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Respir Care. 2018 Aug 7. pii: respcare.06121. doi: 10.4187/respcare.06121. [Epub ahead of print]

Adventitious and Normal Lung Sounds in the General Population: Comparison of Standardized and Spontaneous Breathing.

Author information

1
General Practice Research Unit, Department of Community Medicine, The Arctic University of Norway, Tromsø, Norway. cristina.i.jacome@uit.no.
2
General Practice Research Unit, Department of Community Medicine, The Arctic University of Norway, Tromsø, Norway.
3
Section of Respirology in the Department of Pediatrics and Child Health, University of Manitoba, Winnipeg, Manitoba, Canada.

Abstract

BACKGROUND:

For clinical practice and research, it would be easier to auscultate lung sounds without simultaneously measuring air flow. This study evaluated whether the presence of adventitious lung sounds and the characteristics of normal lung sounds differ between spontaneous and standardized breathing in a general population.

METHODS:

A cross-sectional study was conducted with 116 subjects (53.4% female, mean age 59.2 ± 11.6 y). The subjects reported heart/lung diseases and the degree of dyspnea, and spirometry was carried out. Lung sounds were recorded at 6 chest locations, first during spontaneous breathing and then during breathing with a standardized air flow of 1.5 L/s. Crackles and wheezes were identified by 4 observers. Intensity and frequency of normal lung sounds in the 100-2,000 Hz band were determined.

RESULTS:

Inspiratory crackles were heard in 19 subjects (16.4%) during spontaneous breathing and in 18 subjects during standardized breathing (15.5%). Only 5 subjects were identified with both methods (kappa = 0.13). Expiratory wheezes were heard in 18 subjects (15.5%) during spontaneous breathing and in 23 subjects during standardized breathing (19.8%). Nine subjects were identified with both methods (kappa = 0.32). The mean intensity and median frequency of normal lung sounds were significantly higher during standardized breathing than during spontaneous breathing, both at inspiration (23.1 dB vs 20.1 dB and 391.6 Hz vs 367.3 Hz) and expiration (20 dB vs17.6 dB and 376.3 Hz vs 355 Hz). Dyspnea was more frequently reported when expiratory wheezes were present, but this association was only statistically significant during standardized breathing (P = .03). During spontaneous breathing, increased mean intensity and median frequency during expiration were associated with an increased reporting of heart/lung diseases (P = .02 and P = .01, respectively).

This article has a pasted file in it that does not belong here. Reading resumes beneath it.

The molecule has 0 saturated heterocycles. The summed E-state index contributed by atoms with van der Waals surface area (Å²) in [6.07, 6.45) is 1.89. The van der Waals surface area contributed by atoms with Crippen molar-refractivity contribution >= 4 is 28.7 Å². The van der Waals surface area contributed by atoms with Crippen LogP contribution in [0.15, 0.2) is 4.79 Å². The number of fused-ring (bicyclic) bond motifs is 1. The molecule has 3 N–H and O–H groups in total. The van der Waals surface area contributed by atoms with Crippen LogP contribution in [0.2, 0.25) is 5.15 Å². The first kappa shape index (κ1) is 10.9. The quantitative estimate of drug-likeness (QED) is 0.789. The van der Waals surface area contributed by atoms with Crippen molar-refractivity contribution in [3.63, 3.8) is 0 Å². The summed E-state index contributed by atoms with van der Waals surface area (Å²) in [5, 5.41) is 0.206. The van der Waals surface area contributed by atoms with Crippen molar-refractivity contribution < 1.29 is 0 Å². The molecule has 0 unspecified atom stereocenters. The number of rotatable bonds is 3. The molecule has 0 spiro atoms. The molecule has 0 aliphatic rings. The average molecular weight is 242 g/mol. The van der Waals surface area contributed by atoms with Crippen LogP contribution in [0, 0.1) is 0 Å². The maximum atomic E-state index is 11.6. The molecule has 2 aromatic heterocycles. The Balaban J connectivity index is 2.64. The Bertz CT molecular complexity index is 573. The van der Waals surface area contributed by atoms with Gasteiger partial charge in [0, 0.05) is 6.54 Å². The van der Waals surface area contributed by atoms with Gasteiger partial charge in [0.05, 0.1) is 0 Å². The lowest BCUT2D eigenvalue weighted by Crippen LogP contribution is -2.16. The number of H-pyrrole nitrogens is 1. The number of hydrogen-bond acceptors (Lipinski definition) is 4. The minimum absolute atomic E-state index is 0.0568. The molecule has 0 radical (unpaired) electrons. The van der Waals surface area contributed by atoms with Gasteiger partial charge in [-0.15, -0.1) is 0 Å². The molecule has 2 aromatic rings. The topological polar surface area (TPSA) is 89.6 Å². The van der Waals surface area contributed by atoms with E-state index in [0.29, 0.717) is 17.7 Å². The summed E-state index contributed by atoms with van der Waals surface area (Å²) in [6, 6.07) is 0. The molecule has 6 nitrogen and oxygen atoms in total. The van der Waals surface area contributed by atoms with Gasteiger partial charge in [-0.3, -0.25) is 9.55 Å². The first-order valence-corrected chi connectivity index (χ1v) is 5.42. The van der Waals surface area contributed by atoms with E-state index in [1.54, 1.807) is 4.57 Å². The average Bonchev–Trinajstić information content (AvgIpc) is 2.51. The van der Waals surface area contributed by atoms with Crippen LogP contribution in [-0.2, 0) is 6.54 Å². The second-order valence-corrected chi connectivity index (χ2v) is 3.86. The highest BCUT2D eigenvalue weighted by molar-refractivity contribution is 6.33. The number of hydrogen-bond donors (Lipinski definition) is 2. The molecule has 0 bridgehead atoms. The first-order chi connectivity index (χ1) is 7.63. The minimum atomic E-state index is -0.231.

CONCLUSIONS:

The mode of breathing had an impact on both adventitious and normal lung sounds. Although adventitious sounds were found with similar frequency between the modes of breathing, less than half of these subjects were identified with both methods. Spontaneous breathing was not inferior to standardized breathing in reflecting lung disease.

KEYWORDS:

auscultation; crackles; lung sounds; respiratory air flow; wheezes

PMID:
30087195
DOI:
10.4187/respcare.06121

Conflict of interest statement

The authors have disclosed no conflicts of interest.

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